Programming note: For all the day’s sports news, tune in to SportsNet Central tonight and every night at 6, 10:30 p.m. and midnight on Comcast SportsNet Bay Area
PHOENIX – Whenever Bruce Bochy tires of managing, perhaps he can pursue a second career in diplomatic service. With Matt Cain as his attaché.
Both were asked benzene-soaked questions about the expanded replay procedure, which royally backfired for the Giants in every way in the fourth inning Tuesday night. Both replied with a variation of the following:
“It’s only been two days.”
They did not make any rash statements or call for the baby to be thrown out with the bathwater – even if the baby was clearly out at the plate.
A.J. Pollock sure was. But his run in the fourth inning counted because umpire Eric Cooper blew the call, it was too early for the umpiring crew to initiate their own review, and the Giants had lost their challenge earlier in the inning.
Ah, the human element. Don’t mourn its passing just yet.
Even with expanded replay, Pollock was allowed to be safe twice in an inning when he appeared – once conclusively appeared -- to be tagged out. Major League Baseball officials expected the replay system would require some tweaks. If the impetus behind this confusing tangle of rules is to get calls right, an overhaul might be more in order.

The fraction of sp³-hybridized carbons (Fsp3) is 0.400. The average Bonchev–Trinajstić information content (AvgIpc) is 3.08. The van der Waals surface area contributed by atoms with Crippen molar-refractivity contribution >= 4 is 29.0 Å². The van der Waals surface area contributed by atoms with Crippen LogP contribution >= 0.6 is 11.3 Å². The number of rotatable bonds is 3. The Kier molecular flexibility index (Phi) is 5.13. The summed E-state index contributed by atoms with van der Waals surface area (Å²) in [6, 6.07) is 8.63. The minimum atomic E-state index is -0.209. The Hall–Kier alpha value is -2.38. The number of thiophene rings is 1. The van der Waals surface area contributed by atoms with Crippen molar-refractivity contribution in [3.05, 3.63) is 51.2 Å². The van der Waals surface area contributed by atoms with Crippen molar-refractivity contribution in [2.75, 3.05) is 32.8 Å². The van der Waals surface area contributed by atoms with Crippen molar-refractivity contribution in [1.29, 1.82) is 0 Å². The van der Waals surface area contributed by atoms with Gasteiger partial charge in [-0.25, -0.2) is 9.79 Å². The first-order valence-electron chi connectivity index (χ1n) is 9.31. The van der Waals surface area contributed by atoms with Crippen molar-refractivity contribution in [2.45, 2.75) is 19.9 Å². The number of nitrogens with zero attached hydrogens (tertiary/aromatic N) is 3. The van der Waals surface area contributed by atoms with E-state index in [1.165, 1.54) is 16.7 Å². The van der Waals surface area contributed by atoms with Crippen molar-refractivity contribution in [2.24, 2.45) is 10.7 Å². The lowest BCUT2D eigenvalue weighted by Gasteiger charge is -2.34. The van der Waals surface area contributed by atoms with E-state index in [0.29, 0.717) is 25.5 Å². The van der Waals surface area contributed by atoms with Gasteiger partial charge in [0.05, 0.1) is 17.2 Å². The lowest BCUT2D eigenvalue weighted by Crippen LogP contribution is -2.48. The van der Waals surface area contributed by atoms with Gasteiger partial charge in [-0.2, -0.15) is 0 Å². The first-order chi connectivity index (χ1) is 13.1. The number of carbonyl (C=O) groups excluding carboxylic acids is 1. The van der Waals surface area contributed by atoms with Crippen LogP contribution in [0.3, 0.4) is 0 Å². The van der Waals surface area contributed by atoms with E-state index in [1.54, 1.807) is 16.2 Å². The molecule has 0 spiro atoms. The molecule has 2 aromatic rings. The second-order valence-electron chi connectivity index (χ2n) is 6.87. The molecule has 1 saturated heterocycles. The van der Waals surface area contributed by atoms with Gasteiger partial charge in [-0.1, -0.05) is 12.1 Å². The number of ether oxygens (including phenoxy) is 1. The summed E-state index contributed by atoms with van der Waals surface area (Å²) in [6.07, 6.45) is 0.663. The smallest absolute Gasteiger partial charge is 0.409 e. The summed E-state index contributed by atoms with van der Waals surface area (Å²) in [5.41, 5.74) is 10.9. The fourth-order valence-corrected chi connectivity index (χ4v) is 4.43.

Not that Bochy, after getting buffaloed in a 5-4 loss to the Arizona Diamondbacks, is calling for that.
“I’m fine with how they are,” said Bochy, all but handed a lit match when asked about the replay procedures. “We’ll see how it goes. We’re in our second game now. Ask me deeper in the season. I may say something, may have an opinion.”
Cain saved his criticism for giving back half of a 4-0 lead in the bottom of the first inning, for crossing up Buster Posey on the passed ball that led to Pollock’s controversial run and for not throwing more strikes.
But when he stuck his glove inches in front of the plate, and appeared to tag Pollock’s shoe…
“He was out,” Cain said. “I had him.”
Rather than lambaste the umpire, Cain empathized with him. He said he saw the same thing that Cooper did – that Pollock’s foot appeared to clear Cain’s glove before he stepped on the plate. Cooper could not feel the kick that Cain felt. And yes, replays –- unreviewable though they were -- showed beyond a doubt that the tag was applied.
“That’s what you call, `Hang with ‘em,’” Bochy said. “You can’t do anything at that point.”
Try to make sense of this: Umpires can review disputed home runs at any time during a game, because they are not subject to a manager’s challenge. But a tag play at home plate, which counts the same as a solo home run on the scoreboard, cannot be reviewed by an umpire’s discretion until the seventh inning or later.
The Giants could not challenge because they burned theirs earlier in the inning, when they appeared to have Pollock picked off at first base. Bochy went on the field to argue – the third time in the game he bought time on a close play – while awaiting the dugout call from Giants replay adviser Shawon Dunston.